In keeping with its mission of "finding cures and means of prevention for childhood catastrophic diseases," St. Jude Children's Research Hospital has partnered with 69 other National Cancer Institute (NCI)-designated cancer centers to issue a statement urging for increased HPV vaccination and screening to eliminate HPV-related cancers, starting with cervical cancer.
These institutions collectively recognize insufficient vaccination as a public health threat and call upon the nation's physicians, parents and young adults to take advantage of this rare opportunity to eliminate several different types of cancer in men and women.
Nearly 80 million Americans - 1 out of every 4 people - are infected with human papillomavirus (HPV). And of those millions, more than 31,000 will be diagnosed with an HPV-related cancer this year. Despite those staggering figures and the availability of a vaccine to prevent the infections that cause these cancers, HPV vaccination remains low in the United States.
"We have an unprecedented opportunity to eliminate cancers caused by HPV," said Charles Roberts, M.D., Ph.D., executive vice president at St. Jude and director of the St. Jude Comprehensive Cancer Center. "But to achieve this, we need to get our teens vaccinated."
Vaccination rates remain significantly lower than other recommended adolescent vaccines in the U.S. According to 2016 data from the Centers for Disease Control (CDC), fewer than 50 percent of girls and 38 percent of boys completed the recommended vaccine series. In Tennessee, the numbers are even lower, with only 14 percent of boys completing the vaccine series and with girls ranking the lowest (50th) among the 50 states for series completion in a 2014 CDC report. Correlating with this, residents of Tennessee and the Mid-South have among the highest incidences of HPV-related cancers in the U.S.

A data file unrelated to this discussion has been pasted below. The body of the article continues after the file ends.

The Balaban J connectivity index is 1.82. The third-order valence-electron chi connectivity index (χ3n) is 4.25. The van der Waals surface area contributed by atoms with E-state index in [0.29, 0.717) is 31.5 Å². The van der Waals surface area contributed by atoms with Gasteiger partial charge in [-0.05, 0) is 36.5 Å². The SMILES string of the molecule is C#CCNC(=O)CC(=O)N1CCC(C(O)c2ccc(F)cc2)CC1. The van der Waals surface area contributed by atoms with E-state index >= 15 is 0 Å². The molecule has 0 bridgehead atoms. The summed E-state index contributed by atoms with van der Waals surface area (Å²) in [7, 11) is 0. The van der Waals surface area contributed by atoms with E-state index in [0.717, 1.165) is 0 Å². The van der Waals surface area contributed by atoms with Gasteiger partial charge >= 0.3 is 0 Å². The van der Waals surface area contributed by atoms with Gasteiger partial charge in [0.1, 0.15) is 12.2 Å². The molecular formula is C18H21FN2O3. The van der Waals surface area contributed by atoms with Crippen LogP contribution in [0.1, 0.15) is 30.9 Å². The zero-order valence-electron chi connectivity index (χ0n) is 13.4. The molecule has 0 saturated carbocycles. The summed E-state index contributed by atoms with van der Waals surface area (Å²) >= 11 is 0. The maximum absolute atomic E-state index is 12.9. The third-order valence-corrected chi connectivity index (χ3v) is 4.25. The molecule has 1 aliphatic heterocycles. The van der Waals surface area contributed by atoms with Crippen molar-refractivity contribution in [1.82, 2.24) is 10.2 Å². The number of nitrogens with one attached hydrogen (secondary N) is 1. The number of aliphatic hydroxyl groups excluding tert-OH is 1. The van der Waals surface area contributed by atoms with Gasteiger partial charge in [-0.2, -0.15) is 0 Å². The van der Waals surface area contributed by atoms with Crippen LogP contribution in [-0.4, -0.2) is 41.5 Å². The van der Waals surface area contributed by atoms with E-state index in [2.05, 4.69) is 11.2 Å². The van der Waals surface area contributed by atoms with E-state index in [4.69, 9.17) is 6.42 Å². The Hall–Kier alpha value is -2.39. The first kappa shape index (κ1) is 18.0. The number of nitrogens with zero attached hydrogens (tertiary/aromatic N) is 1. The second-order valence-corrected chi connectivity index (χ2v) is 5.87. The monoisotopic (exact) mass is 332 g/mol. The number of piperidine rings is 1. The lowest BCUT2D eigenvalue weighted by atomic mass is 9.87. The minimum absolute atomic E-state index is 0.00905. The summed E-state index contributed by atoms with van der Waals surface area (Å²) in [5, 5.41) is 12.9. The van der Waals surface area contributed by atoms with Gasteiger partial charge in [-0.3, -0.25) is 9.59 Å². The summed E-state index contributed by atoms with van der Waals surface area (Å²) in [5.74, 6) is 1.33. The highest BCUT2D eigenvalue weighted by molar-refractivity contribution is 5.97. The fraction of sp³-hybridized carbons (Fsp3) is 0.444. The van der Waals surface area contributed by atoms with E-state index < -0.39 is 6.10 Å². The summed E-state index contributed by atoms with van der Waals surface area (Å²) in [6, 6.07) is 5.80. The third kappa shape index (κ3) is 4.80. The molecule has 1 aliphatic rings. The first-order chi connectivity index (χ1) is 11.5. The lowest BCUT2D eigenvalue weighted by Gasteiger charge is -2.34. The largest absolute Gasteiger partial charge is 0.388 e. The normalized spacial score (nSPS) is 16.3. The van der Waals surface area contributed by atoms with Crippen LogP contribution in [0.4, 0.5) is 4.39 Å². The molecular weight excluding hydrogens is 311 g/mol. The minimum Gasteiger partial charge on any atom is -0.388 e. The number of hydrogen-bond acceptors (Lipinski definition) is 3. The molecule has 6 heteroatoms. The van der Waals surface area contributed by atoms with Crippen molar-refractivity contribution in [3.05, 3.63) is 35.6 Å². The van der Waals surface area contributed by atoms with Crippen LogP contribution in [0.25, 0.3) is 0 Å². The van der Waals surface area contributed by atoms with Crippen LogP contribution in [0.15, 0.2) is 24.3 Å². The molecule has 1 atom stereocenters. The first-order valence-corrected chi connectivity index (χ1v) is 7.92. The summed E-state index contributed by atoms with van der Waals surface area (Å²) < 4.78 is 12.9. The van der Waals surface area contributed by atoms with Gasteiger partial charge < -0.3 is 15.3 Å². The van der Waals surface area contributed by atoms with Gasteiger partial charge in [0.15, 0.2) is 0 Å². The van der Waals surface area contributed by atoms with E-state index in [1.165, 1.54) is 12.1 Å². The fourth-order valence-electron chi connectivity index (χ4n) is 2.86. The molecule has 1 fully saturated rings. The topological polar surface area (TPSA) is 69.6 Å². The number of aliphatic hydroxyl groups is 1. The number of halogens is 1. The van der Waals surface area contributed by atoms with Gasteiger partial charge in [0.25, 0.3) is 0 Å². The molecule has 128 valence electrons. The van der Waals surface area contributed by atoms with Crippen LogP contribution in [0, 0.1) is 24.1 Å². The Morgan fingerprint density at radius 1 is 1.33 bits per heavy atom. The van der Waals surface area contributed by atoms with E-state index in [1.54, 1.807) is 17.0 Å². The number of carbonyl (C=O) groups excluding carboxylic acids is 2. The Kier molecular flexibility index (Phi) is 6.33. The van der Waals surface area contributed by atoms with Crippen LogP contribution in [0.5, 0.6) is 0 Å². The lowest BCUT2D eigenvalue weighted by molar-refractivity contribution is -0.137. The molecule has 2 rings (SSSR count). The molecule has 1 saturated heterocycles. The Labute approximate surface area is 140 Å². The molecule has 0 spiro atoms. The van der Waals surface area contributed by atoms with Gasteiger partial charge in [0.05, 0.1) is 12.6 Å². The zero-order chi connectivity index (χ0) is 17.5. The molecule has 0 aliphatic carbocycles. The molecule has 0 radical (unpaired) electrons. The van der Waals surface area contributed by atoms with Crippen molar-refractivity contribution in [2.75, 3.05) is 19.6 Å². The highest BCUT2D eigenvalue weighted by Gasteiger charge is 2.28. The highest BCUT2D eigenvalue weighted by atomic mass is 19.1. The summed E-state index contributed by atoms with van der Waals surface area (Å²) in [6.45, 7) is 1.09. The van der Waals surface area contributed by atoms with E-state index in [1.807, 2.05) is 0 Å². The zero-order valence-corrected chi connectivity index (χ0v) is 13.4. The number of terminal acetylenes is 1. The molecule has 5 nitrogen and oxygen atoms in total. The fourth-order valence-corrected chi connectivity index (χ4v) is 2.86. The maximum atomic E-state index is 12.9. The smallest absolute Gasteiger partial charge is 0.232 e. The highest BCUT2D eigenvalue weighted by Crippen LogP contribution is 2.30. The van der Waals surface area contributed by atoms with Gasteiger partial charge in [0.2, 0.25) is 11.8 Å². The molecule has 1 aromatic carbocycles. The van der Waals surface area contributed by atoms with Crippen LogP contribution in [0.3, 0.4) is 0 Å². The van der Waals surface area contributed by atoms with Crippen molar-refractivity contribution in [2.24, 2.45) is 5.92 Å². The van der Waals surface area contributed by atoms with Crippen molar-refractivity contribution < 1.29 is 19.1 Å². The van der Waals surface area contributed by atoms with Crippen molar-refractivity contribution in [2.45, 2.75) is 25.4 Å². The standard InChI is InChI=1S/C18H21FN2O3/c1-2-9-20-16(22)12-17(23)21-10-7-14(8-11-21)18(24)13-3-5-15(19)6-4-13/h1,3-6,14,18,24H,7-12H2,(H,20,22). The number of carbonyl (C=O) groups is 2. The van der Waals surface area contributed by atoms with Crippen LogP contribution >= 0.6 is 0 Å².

Research shows there are a number of barriers to overcome to improve vaccination rates, including a lack of strong recommendations from physicians and parents not understanding that this vaccine protects against several types of cancer in men and women. HPV causes multiple cancers including cervical, anal, and throat cancers.
HPV experts from the nation's top cancer centers, along with partners from the NCI, CDC and the American Cancer Society, are meeting June 7-8 in Salt Lake City to discuss a path forward to eliminating cancers caused by HPV, including ways to reduce barriers to vaccination, as well as sharing education, training and intervention strategies to improve vaccination rates. "We use every tool at our disposal, including chemotherapy, radiation, surgery and immunotherapy to strive to cure each child's cancer," Roberts said. "But in the case of HPV-related cancers, the need for these intensive therapies could be avoided because these cancers can be prevented in the first place with HPV vaccination."
This is the third year that all NCI-designated cancer centers have come together to issue a national call to action. All 70 cancer centers unanimously share the goal of sending a powerful message to parents, adolescents and health care providers about the importance of HPV vaccination for the elimination of HPV-related cancers.